Imagine a flowering plant. A baking cake. A rising stock price. A healing wound. Time passing can be a beautiful thing.
by Char Wilkins and Jan Chozen Bays
A two-and-a-half-year-old boy weighed 79 pounds, three times normal weight for his age, and he suffered from sleep apnea.
One of the most common questions we get in our mindful eating events is how to teach mindful eating to children and practice it during family meals. The answer is for everyone to practice mindfulness while cooking and eating together as a family.
When challenging or unwanted thoughts, emotions or behaviors arise most of us want to avoid or distract ourselves. We may use food, drugs, work or exercise to temporarily sooth, comfort or numb the difficult internal experience. Unfortunately, repeatedly coping in this way creates a habituated pattern that carries with it more shame and fear, and the hope of change slips further away into a seemingly endless out-of-control cycle.
You've been working hard on a project on the computer, and it's time for a treat. You've been holding off, waiting for the delicious taste of __________ (please fill in the blank). Coffee ice cream? a piece of dark chocolate? a donut? an onion bagel? some fresh strawberries? For me, it would be a creamy, sweet‑sour lemon tart.
Well of course that makes sense! We leave work and drive too fast to get home so we can finally relax. Between patients we scribble notes in the file, run to the bathroom, and make a phone call while slurping caffeine so that after the next patient we can catch our breath. We inhale lunch without looking at it while we order holiday gifts on online because we don’t want to waste time just eating.
Loneliness and boredom are often triggers for eating comfort foods, or for eating at inappropriate times. When we feel the impulse to eat at an odd time (such as an hour after lunch or when we can't fall asleep at night ) we can take a moment to investigate what is happening in our body, heart and mind.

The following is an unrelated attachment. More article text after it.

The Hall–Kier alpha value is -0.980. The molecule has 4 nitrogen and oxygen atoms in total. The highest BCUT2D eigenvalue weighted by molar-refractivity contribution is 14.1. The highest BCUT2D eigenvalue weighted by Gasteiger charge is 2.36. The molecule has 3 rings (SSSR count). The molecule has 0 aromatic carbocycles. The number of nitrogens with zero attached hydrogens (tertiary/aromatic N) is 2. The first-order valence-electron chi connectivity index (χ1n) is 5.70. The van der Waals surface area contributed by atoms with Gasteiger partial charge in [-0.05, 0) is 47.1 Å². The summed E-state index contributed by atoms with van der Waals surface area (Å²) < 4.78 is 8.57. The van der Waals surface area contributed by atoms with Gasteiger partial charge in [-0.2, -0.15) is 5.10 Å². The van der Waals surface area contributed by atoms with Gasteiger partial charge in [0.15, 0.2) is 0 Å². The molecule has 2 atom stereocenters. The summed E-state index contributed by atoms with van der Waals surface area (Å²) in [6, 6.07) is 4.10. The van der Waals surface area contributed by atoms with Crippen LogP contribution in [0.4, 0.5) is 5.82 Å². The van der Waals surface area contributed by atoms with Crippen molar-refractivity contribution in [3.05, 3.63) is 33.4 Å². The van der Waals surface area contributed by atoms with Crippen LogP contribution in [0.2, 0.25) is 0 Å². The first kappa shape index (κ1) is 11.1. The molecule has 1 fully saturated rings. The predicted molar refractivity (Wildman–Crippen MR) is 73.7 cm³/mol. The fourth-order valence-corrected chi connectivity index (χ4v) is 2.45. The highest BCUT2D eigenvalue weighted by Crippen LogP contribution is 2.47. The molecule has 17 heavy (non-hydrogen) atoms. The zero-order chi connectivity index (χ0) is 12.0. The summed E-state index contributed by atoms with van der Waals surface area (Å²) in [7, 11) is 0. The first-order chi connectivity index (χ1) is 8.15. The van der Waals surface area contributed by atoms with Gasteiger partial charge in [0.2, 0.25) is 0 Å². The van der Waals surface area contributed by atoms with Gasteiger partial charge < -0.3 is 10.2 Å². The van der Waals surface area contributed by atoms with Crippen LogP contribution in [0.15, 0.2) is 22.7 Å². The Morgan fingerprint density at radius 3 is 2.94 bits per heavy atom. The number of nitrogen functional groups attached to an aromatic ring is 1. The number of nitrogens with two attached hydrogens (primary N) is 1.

One of the simplest ways to get more enjoyment out of eating while eating more appropriate amounts of food, is to deliberately slow down. Our digestive system sends “satiety” signals to our brain when we’ve had enough to eat. These signals take about 20 minutes after we begin eating to be activated.
By Cherylynn Glaser, M.A.
Have you ever found yourself thinking “Why did I eat that?” Have you ever told yourself “You shouldn’t take that piece of candy” or “You should eat more carrots”? What about “I just meant to have a handful- but I ate the entire bag of chips!” or “I know I shouldn’t eat this but it’s a holiday and everyone else is…” What would your life be like if these questions and judgments just evaporated into (no pun intended…) thin air?
Ask someone who is a Mindful Eater.
I found my way to meditation years ago out of necessity — not unlike how people come into therapy and the mindfulness-based courses I teach. Knowing how useful meditation had been in my own life, I began looking for a way to incorporate mindfulness and meditation into my psychotherapy practice for individuals and in groups. The intersection of abuse, body image and eating/food issues is insidiously woven together for many people. Each year I find myself sitting with an increasing number of women struggling with disordered eating borne out of stress and suffering.